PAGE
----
Sunday, March 04, 2012

No more lady detectives

Gone are the gentle days of Miss Marple and Mma Precious Ramotswe of the No.1 Ladies' Detective Agency. Nowadays televisual female detectives are tougher than men, with the added bonus of being able to cry if things get really bad. The new female detective has no time for burdens such as husbands, partners, children or friends. Her work is her life and she won't let anything else get in the way. She may have a few problems and lack a social life; she'll possibly have an addiction or two, but nothing she can't handle.

The precedent was set by Helen Mirren in Prime Suspect in the 1990s and 2000s, playing Detective Chief Inspector Jane Tennison, competing in an all-male environment. She had a drink problem and an inability to form lasting attachments. Next followed The Closer (2005 to present), heavily influenced by Prime Suspect, starring Kyra Sedgwick as Deputy Chief of Police Brenda Leigh Johnson.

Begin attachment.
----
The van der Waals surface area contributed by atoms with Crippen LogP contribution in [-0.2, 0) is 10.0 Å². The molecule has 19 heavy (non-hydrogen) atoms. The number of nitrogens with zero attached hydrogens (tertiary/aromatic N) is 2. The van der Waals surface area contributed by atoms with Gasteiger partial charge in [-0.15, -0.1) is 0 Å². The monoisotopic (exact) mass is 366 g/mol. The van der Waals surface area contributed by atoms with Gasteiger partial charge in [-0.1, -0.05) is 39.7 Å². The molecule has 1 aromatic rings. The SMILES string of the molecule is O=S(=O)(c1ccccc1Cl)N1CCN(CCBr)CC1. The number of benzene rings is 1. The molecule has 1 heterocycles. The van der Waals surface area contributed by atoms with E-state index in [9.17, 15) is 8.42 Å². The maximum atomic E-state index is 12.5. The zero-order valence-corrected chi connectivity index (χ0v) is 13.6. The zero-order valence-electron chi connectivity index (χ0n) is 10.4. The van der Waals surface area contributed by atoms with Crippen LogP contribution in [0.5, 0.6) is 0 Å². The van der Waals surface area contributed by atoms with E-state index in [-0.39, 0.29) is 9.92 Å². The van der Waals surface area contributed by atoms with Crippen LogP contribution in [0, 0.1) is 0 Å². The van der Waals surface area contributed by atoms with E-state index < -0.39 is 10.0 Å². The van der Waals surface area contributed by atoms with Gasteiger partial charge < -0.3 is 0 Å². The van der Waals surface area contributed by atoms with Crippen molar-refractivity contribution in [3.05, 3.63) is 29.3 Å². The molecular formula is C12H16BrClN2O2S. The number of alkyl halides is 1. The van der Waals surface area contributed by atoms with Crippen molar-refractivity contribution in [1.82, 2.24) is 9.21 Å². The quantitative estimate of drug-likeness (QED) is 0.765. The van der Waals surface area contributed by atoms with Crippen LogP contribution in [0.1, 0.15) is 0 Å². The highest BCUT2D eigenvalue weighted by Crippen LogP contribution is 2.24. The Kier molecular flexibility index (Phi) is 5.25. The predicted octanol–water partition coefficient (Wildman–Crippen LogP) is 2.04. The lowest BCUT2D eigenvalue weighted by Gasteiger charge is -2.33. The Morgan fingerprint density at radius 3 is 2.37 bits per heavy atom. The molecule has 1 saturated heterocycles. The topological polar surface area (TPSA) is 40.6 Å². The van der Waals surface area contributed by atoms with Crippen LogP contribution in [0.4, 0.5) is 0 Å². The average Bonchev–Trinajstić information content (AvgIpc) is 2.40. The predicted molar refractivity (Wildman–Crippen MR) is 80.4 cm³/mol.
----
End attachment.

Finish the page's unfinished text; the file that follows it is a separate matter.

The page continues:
More recently has been Lisbeth Salander (introverted, anti-social) from Stieg Larrson's Swedish Millennium series; Sarah Lund (taciturn) from Danish crime series The Killing; Katrine Ries Jensen (anti-social, lonely) in Those Who Kill and now Carrie Mathison (bipolar, damaged, annoying) in Homeland, currently showing on Channel 4 on Sunday evenings. Even programmes with less-than-realistic premises, such as sci-fi show Fringe, features the cold and tough yet lonely workaholic FBI 'Fringe' agent Olivia Dunning.

I personally think they're all boring. This trend for women detectives is fair enough, good on 'em, it's a backlash against a usually all-male macho environment and makes a change to the usual boozing, sexist male cop. But let's flesh them out a bit, enough of this 'my work is my life' scenario, let's be controversial and have one of them – oh, I don't know – happily married with kids? In other words, less Cagney and more Lacey.

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